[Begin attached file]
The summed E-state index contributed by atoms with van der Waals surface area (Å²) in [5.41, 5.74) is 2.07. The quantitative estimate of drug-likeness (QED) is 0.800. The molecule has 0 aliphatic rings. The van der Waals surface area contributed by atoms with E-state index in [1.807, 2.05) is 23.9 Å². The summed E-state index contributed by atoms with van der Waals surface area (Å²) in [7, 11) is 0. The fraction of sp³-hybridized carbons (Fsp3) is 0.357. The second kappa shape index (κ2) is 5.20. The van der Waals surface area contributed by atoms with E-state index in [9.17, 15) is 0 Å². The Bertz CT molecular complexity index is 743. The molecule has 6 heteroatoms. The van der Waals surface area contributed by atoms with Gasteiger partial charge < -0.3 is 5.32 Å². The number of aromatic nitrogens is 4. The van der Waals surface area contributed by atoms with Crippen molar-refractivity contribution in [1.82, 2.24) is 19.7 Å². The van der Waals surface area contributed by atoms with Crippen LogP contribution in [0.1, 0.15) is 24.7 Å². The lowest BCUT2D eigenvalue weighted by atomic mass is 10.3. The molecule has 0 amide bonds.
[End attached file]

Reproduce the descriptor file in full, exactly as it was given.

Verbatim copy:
The summed E-state index contributed by atoms with van der Waals surface area (Å²) in [5.41, 5.74) is 2.07. The quantitative estimate of drug-likeness (QED) is 0.800. The molecule has 0 aliphatic rings. The van der Waals surface area contributed by atoms with E-state index in [1.807, 2.05) is 23.9 Å². The summed E-state index contributed by atoms with van der Waals surface area (Å²) in [7, 11) is 0. The fraction of sp³-hybridized carbons (Fsp3) is 0.357. The second kappa shape index (κ2) is 5.20. The van der Waals surface area contributed by atoms with E-state index in [9.17, 15) is 0 Å². The Bertz CT molecular complexity index is 743. The molecule has 6 heteroatoms. The van der Waals surface area contributed by atoms with Gasteiger partial charge < -0.3 is 5.32 Å². The number of aromatic nitrogens is 4. The van der Waals surface area contributed by atoms with Crippen molar-refractivity contribution in [1.82, 2.24) is 19.7 Å². The van der Waals surface area contributed by atoms with Crippen LogP contribution in [0.1, 0.15) is 24.7 Å². The lowest BCUT2D eigenvalue weighted by atomic mass is 10.3. The molecule has 0 amide bonds.